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Audrey listener review: The Call of the Wild by Jack London

Reviewed by Ruth Chambers


Illustration by Poppy Lam for Audrey

Plot overview (warning: contains spoilers - don't open unless you've read the book already!)

The Call of the Wild follows the evolving spirit of a dog of rare character as he travels on a forced journey through the Northlands of America. This dog is Buck. Wily and powerful but magnanimous in nature, he belongs to a US state judge; he is a big cross-breed – a family dog, but free to roam at will over his master’s sunny Californian estate. In the fall of 1897 Buck is kidnapped by traders supplying sled dogs to prospectors heading to Canada’s gold-rush in the Yukon – the “frozen North”, vast in range, perilous and inhospitable in landscape and climate but, despite its fearsome bearing, irresistible to the thousands who come to seek their fortune.


Under the harsh regime of a ‘dog-breaker’ who wields a club to prime his obedience, Buck swiftly learns to curb his defiance and aggression against this new, captive existence. But the beatings do not instil fear in Buck, instead they unlock his cunning and self-reliance: in him, brutality breeds unwilling compliance, but not respect. Forced to live as a draft animal he quickly learns the lore of the dog pack where survival rests on vigilance to the hierarchy of the sled team. His authority in the pack is assured by arousal of deep instincts – social, predatory, and competitive – all employed when he savagely defeats his rival, Spitz, to take his place as lead dog. The North builds Buck’s body too, and his natural power knits with purpose: to be lead dog, to run, and keep on running.


Buck’s fortunes on the Yukon trail ebb and flow with a succession of sled drivers: a seasoned and harsh (but fair) Canadian duo; three novice travellers who over-burden and abuse the dogs; and his last owner, the miner John Thornton, who rescues Buck from these cruel masters and nurses his wounds, and so becomes the object of his fierce devotion. But Buck’s odyssey northwards becomes more than a physical journey: visions of his wolfish ancestors inhabit his dreams while distant howls haunt his days and impel him to roam the forest, killing prey as his appetites dictate.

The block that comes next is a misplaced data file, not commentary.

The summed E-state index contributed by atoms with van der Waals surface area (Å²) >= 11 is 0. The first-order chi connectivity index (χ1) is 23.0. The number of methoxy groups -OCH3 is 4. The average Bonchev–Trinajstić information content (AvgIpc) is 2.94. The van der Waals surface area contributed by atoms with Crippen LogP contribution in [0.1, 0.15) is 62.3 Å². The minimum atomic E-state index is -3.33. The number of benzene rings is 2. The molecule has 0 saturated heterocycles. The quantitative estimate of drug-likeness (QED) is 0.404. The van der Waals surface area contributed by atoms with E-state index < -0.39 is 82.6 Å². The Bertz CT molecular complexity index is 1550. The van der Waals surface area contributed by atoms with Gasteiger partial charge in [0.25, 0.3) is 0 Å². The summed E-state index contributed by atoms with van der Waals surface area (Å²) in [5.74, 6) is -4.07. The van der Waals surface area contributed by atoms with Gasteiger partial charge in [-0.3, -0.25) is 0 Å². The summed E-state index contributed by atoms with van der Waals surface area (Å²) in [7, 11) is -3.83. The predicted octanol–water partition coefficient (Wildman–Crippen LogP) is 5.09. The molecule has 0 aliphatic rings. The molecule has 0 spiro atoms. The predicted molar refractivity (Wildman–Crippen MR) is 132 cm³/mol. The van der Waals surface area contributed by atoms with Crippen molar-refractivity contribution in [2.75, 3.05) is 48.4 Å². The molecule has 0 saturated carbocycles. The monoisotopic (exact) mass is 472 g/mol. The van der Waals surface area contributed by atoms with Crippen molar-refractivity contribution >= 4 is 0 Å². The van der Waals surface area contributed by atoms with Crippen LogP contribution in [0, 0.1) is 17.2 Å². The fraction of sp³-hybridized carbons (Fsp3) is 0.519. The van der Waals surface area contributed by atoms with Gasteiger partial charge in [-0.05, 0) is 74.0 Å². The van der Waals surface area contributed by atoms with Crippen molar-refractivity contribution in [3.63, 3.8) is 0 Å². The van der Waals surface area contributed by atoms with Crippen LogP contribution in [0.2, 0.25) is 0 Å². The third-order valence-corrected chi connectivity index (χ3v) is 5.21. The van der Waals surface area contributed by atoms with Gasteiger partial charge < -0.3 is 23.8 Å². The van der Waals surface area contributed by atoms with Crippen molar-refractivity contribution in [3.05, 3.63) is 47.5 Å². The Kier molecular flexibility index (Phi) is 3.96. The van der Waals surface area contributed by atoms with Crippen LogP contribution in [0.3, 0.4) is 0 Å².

The challenges of the North and his encounters with wolves in the woods release ancestral, vivifying urges in Buck, and his purpose and being are bound ever closer to a wild existence. When his bond with Thornton is broken by tragedy he runs with the timber wolves for good, his evolution complete – from companion animal to working dog, to free, feral creature. Of all the dogs brought to the North, it is only Buck who has been able to do this, by his inborn strength and his primal wits, which attune him to the call of the wild.

About the book


The Call of the Wild explores how latent, primeval impulses are aroused in a tough, but wholly domesticated, dog, as he is confronted by harsh men and the harsh habitat of the Northlands, in Canada’s 19th Century gold-rush. It is an audacious novel, as are all those other rare works of adult fiction which make an animal their chief protagonist. It is essentially the biography of a creature wrought around that creature’s own perceptions, and in any such work the challenge – one London effectively scales – is to avoid anthropomorphism while creating an ‘inner life’ for an animal that is convincing and rooted in what we know of animal motivation and behaviour (although of course, the true richness of animals’ perceptions are ever closed to us; such an account can only ever be a reflection of how we think they think).